I have been reflecting on this particular group a lot as I am pleased and inspired with recent progress, and also found some of the interactions with the young people and observations of different ways they engage in learning very interesting. Here are a few thoughts on this.
Some groups take time –
I have worked with a particular group of young people (age 18 to 25) all of whom are living in challenging circumstances and have a range of personal and social challenges to deal with in their day-to-day lives. It has taken me till the 3rd workshop to really start to find effective ways into working with them that enable me to provide them with a musical experience they are interested in and that is a progressive and purposeful framework. I am glad to say that I felt I had some sort of breakthrough with them in the last session.
I have found that some of the methods that have helped include:
1. Having a ‘palette’ of activities ready so that we have a range of suitable options to go with
2. This group need a strong framework for activities that keep them moving and motivated
3. They need to eat first! Providing some food before the session helped a lot
4. Including some ‘theory’ or ‘academic’ work in the session works well for this group, but only in really short, interesting bursts. Overall the group responded well to having a short activity break the practical sessions, e.g. a fun quiz, a mini challenge, or an analysing task. Even the students who stated they ‘couldn’t do that sort of thing’ got involved and were pleased with their achievements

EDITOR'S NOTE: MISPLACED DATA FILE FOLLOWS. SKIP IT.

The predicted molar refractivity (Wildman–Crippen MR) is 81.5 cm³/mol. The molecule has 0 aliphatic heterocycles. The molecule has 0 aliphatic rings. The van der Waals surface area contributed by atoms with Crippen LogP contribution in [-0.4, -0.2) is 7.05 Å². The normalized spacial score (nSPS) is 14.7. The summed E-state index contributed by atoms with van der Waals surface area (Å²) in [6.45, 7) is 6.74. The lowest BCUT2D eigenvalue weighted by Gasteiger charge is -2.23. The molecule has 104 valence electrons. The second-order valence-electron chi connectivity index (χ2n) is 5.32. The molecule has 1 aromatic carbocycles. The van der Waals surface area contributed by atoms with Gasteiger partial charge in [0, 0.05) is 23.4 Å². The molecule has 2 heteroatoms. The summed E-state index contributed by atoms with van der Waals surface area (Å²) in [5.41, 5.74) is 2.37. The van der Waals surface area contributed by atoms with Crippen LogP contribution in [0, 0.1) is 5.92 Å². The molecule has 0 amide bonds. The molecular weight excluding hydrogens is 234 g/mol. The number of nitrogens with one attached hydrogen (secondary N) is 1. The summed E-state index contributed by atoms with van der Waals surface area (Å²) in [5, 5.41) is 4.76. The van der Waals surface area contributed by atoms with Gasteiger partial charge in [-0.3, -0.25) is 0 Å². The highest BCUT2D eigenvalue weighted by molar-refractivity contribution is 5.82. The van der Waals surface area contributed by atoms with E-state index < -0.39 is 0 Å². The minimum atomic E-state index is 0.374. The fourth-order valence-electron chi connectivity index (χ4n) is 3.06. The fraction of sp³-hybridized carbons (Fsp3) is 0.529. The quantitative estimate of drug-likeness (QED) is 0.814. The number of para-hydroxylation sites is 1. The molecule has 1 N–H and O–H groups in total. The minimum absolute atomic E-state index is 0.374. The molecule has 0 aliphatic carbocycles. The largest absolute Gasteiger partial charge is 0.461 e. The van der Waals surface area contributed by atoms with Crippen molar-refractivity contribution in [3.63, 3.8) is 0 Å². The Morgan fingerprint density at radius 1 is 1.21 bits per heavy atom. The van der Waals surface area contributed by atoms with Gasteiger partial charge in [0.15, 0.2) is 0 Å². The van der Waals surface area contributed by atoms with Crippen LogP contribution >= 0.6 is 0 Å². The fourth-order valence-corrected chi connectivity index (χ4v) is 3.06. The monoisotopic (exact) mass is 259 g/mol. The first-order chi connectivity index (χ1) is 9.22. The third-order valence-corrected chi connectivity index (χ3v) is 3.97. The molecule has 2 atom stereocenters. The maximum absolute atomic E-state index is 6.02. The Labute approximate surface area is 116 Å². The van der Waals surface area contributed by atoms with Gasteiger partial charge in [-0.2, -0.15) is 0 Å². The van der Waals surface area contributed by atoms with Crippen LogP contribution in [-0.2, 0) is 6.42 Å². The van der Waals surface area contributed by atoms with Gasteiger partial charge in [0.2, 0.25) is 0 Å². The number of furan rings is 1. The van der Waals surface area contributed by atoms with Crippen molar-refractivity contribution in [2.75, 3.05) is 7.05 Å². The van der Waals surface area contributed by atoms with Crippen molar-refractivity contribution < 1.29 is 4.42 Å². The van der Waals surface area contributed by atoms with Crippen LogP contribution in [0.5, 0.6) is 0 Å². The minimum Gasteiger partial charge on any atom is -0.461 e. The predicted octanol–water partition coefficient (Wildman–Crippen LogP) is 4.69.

5. It is important that these students get direct support from one of the team or staff
6. Tailoring the ‘theory’ activities to the musical interests of the young people helps, e.g. analysing a piece of music of your choice, and applying learning from this to your own music - 1 male student who had previously declared ‘he knew everything about music already’ actually found this very useful
7. Sharing my own background and playing tracks I have written, showing videos etc. helps the students to understand my experience as a musician and to relate to me
8. Spending some ‘downtime’ listening to music chosen by them was great fun and really helped us to get to know each other and our musical interests, it also provided an opportunity for quieter members of the group to interact confidently with more outgoing members